Clinician perceptions of role-playing as a therapy technique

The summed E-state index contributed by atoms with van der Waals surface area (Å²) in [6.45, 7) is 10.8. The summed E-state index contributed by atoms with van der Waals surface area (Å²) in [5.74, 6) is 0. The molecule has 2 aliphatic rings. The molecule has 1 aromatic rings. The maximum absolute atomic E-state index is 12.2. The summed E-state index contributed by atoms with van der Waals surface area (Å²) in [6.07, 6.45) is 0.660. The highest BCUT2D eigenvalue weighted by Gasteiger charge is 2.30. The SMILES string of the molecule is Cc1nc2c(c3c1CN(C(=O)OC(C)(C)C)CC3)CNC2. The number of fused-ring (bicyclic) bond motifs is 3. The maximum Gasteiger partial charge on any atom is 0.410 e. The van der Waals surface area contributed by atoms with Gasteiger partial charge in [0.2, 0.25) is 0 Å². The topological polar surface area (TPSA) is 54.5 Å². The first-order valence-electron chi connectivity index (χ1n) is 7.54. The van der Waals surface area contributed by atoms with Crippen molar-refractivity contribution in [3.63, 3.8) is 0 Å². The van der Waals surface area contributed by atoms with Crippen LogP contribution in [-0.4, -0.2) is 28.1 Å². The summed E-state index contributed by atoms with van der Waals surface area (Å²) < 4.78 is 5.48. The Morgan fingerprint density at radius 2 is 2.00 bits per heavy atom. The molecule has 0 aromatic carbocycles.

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Role-playing is used in speech-language pathology as a functional technique to improve everyday communication skills. This technique employs simulated scenarios to elicit specific or spontaneous responses from clients in individual or group therapy. The purposes of this survey study were to compare the perceptions of professional speech-language pathologists and graduate students regarding the use of role-playing in therapy. The survey questions investigated how frequently role-playing is used, why it is used, how effective the technique is, which patient populations are targeted for its use , and what barriers hinder its use. Survey respondents included 110 professionals and 145 students from across New York State. Results showed that both groups held similar views about why and how role-playing is used as well as which patients should be targeted for role-playing. However, professionals reported using role-playing at least once a month while students reported using role-playing rarely or never. Implications for teaching and training of graduate students are addressed.